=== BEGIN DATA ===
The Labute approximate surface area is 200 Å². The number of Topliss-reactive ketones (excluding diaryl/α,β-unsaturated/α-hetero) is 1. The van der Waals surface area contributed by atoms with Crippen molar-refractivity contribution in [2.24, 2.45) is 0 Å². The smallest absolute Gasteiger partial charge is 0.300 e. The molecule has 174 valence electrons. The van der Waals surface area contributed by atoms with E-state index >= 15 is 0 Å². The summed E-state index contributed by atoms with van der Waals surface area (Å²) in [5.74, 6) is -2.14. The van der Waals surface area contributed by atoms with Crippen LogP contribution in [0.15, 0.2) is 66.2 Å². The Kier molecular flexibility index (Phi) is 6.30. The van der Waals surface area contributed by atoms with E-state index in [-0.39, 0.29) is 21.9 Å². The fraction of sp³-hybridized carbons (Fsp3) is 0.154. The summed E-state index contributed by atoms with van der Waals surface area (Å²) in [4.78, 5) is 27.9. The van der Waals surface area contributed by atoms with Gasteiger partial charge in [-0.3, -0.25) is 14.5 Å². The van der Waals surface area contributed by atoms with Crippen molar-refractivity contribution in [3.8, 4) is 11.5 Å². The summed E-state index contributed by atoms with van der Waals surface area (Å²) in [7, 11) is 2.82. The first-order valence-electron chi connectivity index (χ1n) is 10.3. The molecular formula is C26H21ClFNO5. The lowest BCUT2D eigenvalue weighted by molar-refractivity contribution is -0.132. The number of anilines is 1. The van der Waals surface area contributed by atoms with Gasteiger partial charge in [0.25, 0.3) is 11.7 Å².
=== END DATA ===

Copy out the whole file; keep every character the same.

The Labute approximate surface area is 200 Å². The number of Topliss-reactive ketones (excluding diaryl/α,β-unsaturated/α-hetero) is 1. The van der Waals surface area contributed by atoms with Crippen molar-refractivity contribution in [2.24, 2.45) is 0 Å². The smallest absolute Gasteiger partial charge is 0.300 e. The molecule has 174 valence electrons. The van der Waals surface area contributed by atoms with E-state index >= 15 is 0 Å². The summed E-state index contributed by atoms with van der Waals surface area (Å²) in [5.74, 6) is -2.14. The van der Waals surface area contributed by atoms with Crippen LogP contribution in [0.15, 0.2) is 66.2 Å². The Kier molecular flexibility index (Phi) is 6.30. The van der Waals surface area contributed by atoms with E-state index in [-0.39, 0.29) is 21.9 Å². The fraction of sp³-hybridized carbons (Fsp3) is 0.154. The summed E-state index contributed by atoms with van der Waals surface area (Å²) in [4.78, 5) is 27.9. The van der Waals surface area contributed by atoms with Gasteiger partial charge in [-0.3, -0.25) is 14.5 Å². The van der Waals surface area contributed by atoms with Crippen molar-refractivity contribution in [3.8, 4) is 11.5 Å². The summed E-state index contributed by atoms with van der Waals surface area (Å²) in [7, 11) is 2.82. The first-order valence-electron chi connectivity index (χ1n) is 10.3. The molecular formula is C26H21ClFNO5. The lowest BCUT2D eigenvalue weighted by molar-refractivity contribution is -0.132. The number of anilines is 1. The van der Waals surface area contributed by atoms with Gasteiger partial charge in [0.25, 0.3) is 11.7 Å².